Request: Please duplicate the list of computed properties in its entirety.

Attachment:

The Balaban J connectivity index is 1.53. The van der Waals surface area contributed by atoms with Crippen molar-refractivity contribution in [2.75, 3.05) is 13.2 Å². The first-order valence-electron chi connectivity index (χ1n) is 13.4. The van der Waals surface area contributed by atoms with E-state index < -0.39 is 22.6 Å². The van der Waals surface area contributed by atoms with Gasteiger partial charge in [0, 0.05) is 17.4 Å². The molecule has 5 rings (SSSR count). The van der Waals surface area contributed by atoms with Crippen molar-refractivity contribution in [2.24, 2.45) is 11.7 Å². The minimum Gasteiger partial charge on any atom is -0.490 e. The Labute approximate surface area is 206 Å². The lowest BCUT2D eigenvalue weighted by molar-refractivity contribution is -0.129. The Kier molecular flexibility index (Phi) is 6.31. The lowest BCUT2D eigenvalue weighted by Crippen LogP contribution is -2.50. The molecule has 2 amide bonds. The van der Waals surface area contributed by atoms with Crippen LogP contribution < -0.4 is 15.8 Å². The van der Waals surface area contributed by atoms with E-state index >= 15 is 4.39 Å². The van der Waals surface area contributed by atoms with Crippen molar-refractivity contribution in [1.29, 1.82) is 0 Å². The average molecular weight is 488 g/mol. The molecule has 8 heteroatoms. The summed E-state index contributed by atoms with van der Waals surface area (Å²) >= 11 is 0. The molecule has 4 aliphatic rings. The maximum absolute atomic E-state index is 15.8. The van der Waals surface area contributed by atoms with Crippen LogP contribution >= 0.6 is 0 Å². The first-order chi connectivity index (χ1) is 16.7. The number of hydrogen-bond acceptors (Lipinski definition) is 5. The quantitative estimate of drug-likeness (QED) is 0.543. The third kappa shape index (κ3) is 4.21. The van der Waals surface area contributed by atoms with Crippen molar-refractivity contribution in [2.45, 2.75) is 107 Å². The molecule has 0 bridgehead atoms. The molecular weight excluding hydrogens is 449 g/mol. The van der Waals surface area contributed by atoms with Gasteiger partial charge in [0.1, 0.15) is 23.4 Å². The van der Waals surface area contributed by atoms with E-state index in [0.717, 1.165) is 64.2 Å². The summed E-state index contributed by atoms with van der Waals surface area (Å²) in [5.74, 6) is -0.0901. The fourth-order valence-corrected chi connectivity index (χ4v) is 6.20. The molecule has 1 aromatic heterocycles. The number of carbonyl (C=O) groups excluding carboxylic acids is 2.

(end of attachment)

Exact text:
The Balaban J connectivity index is 1.53. The van der Waals surface area contributed by atoms with Crippen molar-refractivity contribution in [2.75, 3.05) is 13.2 Å². The first-order valence-electron chi connectivity index (χ1n) is 13.4. The van der Waals surface area contributed by atoms with E-state index < -0.39 is 22.6 Å². The van der Waals surface area contributed by atoms with Gasteiger partial charge in [0, 0.05) is 17.4 Å². The molecule has 5 rings (SSSR count). The van der Waals surface area contributed by atoms with Crippen molar-refractivity contribution in [2.24, 2.45) is 11.7 Å². The minimum Gasteiger partial charge on any atom is -0.490 e. The Labute approximate surface area is 206 Å². The lowest BCUT2D eigenvalue weighted by molar-refractivity contribution is -0.129. The Kier molecular flexibility index (Phi) is 6.31. The lowest BCUT2D eigenvalue weighted by Crippen LogP contribution is -2.50. The molecule has 2 amide bonds. The van der Waals surface area contributed by atoms with Crippen LogP contribution < -0.4 is 15.8 Å². The van der Waals surface area contributed by atoms with E-state index >= 15 is 4.39 Å². The van der Waals surface area contributed by atoms with Crippen molar-refractivity contribution in [1.29, 1.82) is 0 Å². The average molecular weight is 488 g/mol. The molecule has 8 heteroatoms. The summed E-state index contributed by atoms with van der Waals surface area (Å²) >= 11 is 0. The molecule has 4 aliphatic rings. The maximum absolute atomic E-state index is 15.8. The van der Waals surface area contributed by atoms with Crippen LogP contribution >= 0.6 is 0 Å². The first-order chi connectivity index (χ1) is 16.7. The number of hydrogen-bond acceptors (Lipinski definition) is 5. The quantitative estimate of drug-likeness (QED) is 0.543. The third kappa shape index (κ3) is 4.21. The van der Waals surface area contributed by atoms with Crippen molar-refractivity contribution in [2.45, 2.75) is 107 Å². The molecule has 0 bridgehead atoms. The molecular weight excluding hydrogens is 449 g/mol. The van der Waals surface area contributed by atoms with Gasteiger partial charge in [0.1, 0.15) is 23.4 Å². The van der Waals surface area contributed by atoms with E-state index in [0.717, 1.165) is 64.2 Å². The summed E-state index contributed by atoms with van der Waals surface area (Å²) in [5.74, 6) is -0.0901. The fourth-order valence-corrected chi connectivity index (χ4v) is 6.20. The molecule has 1 aromatic heterocycles. The number of carbonyl (C=O) groups excluding carboxylic acids is 2.